Average White Band
Average White Band
Formed in London, England, in 1972, Average White Band, or AWB, introduced funk and soul musical elements into the popular rock ‘n’ roll idiom, thereby introducing many European and American audiences to music traditionally associated with African American performers and listeners. The band’s ability to Exposé international white audiences to funk music is credited by some music historians as the beginning of the disco era, in which Western musicians of various races and ethnic backgrounds borrowed rhythmic elements from such African American musicians as James Brown, Stevie Wonder, Sly Stone, Larry Graham, George Clinton, and Bootsy Collins to create a rhythmic dance music that obscured racial categories.
The band’s first incarnation, from 1972 to 1982, is the period for which they are best regarded. The ensemble was founded by six Scotsmen—Alan Gorrie, Owen “Onnie” Mclntyre, Roger Ball, Malcolm “Molly” Duncan, Robbie Mclntosh, and Hamish Stuart—who had established themselves individually and in various groupings as strong support musicians for well-known acts. For example, Ball and Duncan had been members of the Dundee Horns, Gorrie and Mclntosh had played with Brian Auger and Ben E. King, and Mclntosh and Mclntyre supported Chuck Berry on his only number-one recording, “My Ding-a-Ling.”
Bass player and singer Gorrie and saxophonist Duncan were roommates in London. The pair asked keyboardist and saxophonist Ball, a former art school classmate of Duncan’s, and Mclntyre, a guitarist and vocalist acquaintance from Glasgow, to form a band that they hoped would draw comparisons to the soul band the Detroit Spinners. Unlike the Spinners, however, the new band would play its own instruments. Michael Rosen was selected to play trumpet but quit shortly thereafter, leaving the band with two saxophone players, a combination that gave the group a sound resembling that of the Stax/Volt musicians the Memphis Horns. Mclntosh joined the band as its drummer. Stuart rounded out the lineup as a second lead vocalist and guitarist.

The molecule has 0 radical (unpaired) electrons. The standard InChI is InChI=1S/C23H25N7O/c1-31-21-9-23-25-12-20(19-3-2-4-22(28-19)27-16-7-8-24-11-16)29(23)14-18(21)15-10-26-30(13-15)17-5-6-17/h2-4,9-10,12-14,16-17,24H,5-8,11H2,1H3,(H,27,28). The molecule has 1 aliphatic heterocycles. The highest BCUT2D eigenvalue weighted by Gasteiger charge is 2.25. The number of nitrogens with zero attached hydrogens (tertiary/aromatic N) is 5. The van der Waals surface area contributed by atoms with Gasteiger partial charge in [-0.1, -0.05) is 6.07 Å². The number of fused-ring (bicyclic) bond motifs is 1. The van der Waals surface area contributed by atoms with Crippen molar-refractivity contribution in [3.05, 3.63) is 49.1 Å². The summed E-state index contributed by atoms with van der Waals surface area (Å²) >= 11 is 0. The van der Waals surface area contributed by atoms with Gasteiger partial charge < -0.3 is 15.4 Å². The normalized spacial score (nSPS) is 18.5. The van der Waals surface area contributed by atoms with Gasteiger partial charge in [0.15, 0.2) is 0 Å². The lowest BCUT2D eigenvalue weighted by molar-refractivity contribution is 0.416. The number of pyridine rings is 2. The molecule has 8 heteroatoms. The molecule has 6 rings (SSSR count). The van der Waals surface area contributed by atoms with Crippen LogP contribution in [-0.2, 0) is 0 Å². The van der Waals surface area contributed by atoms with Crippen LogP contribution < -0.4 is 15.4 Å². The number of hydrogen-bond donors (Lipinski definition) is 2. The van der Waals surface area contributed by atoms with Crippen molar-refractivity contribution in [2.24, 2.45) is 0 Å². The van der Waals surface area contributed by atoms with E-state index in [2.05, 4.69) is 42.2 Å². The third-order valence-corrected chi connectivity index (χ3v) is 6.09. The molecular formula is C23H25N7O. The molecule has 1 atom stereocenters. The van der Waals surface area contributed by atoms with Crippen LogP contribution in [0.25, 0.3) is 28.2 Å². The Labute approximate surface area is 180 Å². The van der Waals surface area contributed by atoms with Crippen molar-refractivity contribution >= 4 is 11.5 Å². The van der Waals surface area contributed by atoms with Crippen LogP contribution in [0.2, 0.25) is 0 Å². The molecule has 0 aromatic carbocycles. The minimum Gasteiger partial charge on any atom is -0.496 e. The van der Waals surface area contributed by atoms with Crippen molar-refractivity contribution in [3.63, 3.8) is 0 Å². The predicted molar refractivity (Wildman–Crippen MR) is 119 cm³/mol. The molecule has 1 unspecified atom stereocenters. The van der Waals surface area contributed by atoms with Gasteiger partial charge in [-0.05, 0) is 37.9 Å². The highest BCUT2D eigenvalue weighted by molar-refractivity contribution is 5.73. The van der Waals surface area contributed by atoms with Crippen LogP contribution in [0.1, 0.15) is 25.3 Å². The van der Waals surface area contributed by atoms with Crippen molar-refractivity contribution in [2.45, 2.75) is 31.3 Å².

The musicians honed their style by playing European clubs and American military bases, and they appeared at the Lincoln Festival, in Lincoln, England. American singer Bonnie Bramlett saw the band and dubbed them Average White Band after hearing their heavily soul-influenced sound. In 1973 they were selected as the opening act for Eric Clapton’s all-star comeback performance at the Rainbow Theatre in London, an event that was organized by the Who’s Pete Townshend and featured Steve Winwood, Jim Capaldi, and Rick Grech. Later the same year, the group recorded its first album for MCA Records, Show Your Hand. The album was well received by critics, but it did not attract record buyers. The band did embark on a successful tour of the United States and Canada, leading to a relocation to the United States. AWB signed with classic soul and jazz label Atlantic Records in 1974 and teamed with
Members include Pete Abbott (born on November 9, 1963, in Pomona, CA; joined group, 1996), drums; Roger Ball (born on June 4, 1944, in Dundee, Scotland; left group, 1997), keyboards, saxophone, vocals; Adam Deitch, drums; Malcolm “Molly” Duncan (born on August 24, 1945, in Montrose, Scotland), saxophone; Brian Dunne, drums; Steve Ferrone (born on April 25, 1950, in Sussex, England; group member, 1974-82), drums; Alan Gorrie (born on July 19, 1946, in Perth, Scotland), bass guitar, vocals; Elliot Lewis (born on March 10, 1962, in Norwalk, CT; joined group, 1989), guitar, keyboards, vocals; Alex Ligertwood (born on December 18, 1946, in Glasgow, Scotland; group member, 1988-96), vocals; Robbie Mclntosh (born in 1950 in Scotland; died in 1974 in Los Angeles, CA), drums; Owen “Onnie” Mclntyre (born on September 25, 1945, in Lennoxtown, Scotland), rhythm guitar, vocals; Hamish Stuart (born on October 8, 1949, in Glasgow, Scotland), guitar, vocals; Fred Vigdor (born on February 23, 1958, in Norwalk, CT; joined group, 1997), saxophones.
Group formed in London, England, 1972; opening act for Eric Clapton’s comeback Rainbow Theatre concert, 1973; released debut album, Show Your Hand, 1973; issued second album, Average White Band, 1974; single “Pick Up the Pieces” entered U.S. and U.K. popular music charts, 1975; released million-selling follow-up Cut the Cake, 1975; group disbanded, 1982; group re-formed with Gorrie, Ball, Mclntyre, and vocalist Ligertwood, 1989.
Addresses: Website — Average White Band Official Website: http://www.averagewhiteband.com.
producer Arif Mardin to produce the album Average White Band. Mardin, who would go on to eventually produce the comeback disco albums of the Bee Gees, assisted Average White Band in finding a sound that was crisp, rhythmic, and distinctive.